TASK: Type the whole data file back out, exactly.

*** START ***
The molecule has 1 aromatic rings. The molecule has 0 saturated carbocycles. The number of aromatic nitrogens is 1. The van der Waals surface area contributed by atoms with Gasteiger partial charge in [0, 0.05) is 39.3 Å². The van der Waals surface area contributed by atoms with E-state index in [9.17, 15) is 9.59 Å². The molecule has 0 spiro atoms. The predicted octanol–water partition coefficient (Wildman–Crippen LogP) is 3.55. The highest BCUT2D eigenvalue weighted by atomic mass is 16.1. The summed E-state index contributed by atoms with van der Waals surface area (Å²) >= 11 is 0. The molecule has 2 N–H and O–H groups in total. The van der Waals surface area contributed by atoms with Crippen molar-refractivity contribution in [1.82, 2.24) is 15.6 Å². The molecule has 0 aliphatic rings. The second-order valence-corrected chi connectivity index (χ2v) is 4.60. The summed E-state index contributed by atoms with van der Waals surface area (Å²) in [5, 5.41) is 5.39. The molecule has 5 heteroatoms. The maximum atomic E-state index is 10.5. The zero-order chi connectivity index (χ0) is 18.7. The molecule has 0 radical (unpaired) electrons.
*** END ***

The molecule has 1 aromatic rings. The molecule has 0 saturated carbocycles. The number of aromatic nitrogens is 1. The van der Waals surface area contributed by atoms with Gasteiger partial charge in [0, 0.05) is 39.3 Å². The van der Waals surface area contributed by atoms with E-state index in [9.17, 15) is 9.59 Å². The molecule has 0 spiro atoms. The predicted octanol–water partition coefficient (Wildman–Crippen LogP) is 3.55. The highest BCUT2D eigenvalue weighted by atomic mass is 16.1. The summed E-state index contributed by atoms with van der Waals surface area (Å²) >= 11 is 0. The molecule has 2 N–H and O–H groups in total. The van der Waals surface area contributed by atoms with Crippen molar-refractivity contribution in [1.82, 2.24) is 15.6 Å². The molecule has 0 aliphatic rings. The second-order valence-corrected chi connectivity index (χ2v) is 4.60. The summed E-state index contributed by atoms with van der Waals surface area (Å²) in [5, 5.41) is 5.39. The molecule has 5 heteroatoms. The maximum atomic E-state index is 10.5. The zero-order chi connectivity index (χ0) is 18.7. The molecule has 0 radical (unpaired) electrons.